Half a century after Said Nursi wrote this nearly 300 animal species almost all of them previously unknown have been discovered living around hydrothermal vents which form when sea-water leaking through the ocean floor at spreading ridges is heated by the underlying magma and rushes into the cold ocean.

V. Tunniclife writes:

All life requires energy and nearly all life on earth looks to the sun as the source. But solar energy is not the only kind of energy available on the earth. Consider the energy that drives the movement and eruption of the planet's crust. When you look at an active volcano you are witnessing the escape of heat that has been produced by radioactive decay in the earth's interior and is finally reaching the surface. Why should there not be biological communities associated with the same nuclear energy that moves continents and makes mountains? And why could chemical rather than solar energy fuel not whole communities?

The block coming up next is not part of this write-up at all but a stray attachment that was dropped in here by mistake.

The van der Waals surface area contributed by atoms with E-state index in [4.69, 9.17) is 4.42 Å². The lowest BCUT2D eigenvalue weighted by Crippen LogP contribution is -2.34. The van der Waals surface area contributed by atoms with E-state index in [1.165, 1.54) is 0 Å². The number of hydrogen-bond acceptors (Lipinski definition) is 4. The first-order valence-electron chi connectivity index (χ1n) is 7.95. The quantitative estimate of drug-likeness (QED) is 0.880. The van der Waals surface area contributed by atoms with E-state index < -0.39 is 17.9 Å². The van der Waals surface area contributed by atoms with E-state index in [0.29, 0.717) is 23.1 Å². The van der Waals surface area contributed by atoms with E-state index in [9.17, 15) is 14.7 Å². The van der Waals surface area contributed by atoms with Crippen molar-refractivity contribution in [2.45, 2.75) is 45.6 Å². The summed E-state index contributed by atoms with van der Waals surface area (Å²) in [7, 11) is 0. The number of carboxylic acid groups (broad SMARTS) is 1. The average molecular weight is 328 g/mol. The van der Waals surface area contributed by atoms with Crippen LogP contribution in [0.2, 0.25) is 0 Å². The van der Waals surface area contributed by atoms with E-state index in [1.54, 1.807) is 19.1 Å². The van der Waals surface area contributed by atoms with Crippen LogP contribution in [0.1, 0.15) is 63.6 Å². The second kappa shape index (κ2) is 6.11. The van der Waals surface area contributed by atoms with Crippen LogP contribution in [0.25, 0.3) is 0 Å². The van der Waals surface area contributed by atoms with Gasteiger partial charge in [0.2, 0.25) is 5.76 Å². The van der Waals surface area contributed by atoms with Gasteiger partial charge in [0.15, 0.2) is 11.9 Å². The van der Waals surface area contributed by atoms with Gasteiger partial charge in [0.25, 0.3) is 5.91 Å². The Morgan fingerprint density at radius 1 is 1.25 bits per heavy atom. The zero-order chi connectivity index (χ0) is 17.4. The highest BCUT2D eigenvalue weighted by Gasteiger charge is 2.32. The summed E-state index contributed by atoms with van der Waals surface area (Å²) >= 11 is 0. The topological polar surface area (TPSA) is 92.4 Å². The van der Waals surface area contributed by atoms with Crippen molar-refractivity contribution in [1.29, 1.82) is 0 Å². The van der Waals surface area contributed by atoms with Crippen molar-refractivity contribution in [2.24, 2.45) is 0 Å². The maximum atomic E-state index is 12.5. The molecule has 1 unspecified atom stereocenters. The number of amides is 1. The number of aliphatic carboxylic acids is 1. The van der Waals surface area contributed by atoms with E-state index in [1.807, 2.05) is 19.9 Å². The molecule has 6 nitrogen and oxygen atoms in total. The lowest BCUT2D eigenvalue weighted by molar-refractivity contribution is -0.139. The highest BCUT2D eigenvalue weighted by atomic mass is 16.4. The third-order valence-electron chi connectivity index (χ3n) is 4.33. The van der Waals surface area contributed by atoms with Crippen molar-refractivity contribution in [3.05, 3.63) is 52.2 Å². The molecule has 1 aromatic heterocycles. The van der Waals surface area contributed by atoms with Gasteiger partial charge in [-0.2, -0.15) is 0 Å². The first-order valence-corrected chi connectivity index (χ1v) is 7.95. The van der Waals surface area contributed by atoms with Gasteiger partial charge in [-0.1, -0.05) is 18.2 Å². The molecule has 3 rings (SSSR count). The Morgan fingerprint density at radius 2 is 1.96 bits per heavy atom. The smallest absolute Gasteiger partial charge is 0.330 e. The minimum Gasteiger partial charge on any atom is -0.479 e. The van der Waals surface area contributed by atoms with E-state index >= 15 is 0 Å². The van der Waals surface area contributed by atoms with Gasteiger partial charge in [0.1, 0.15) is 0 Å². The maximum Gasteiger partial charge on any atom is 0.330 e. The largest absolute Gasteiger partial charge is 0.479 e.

...Most of us associate the escape of heat from the interior of the earth with violent events and unstable physical conditions with extreme high temperatures and the release of toxic gasses' circumstances that are hardly conducive to life. The notion that biologic communities might spring up in a geologically active environment once seemed fantastic. And until recently few organisms were known to survive without a direct or indirect way to tap the sun's energy. But such communities do exist and they represent one of the most startling discoveries of 20th century biology. They live in the deep ocean under conditions that are both severe and variable.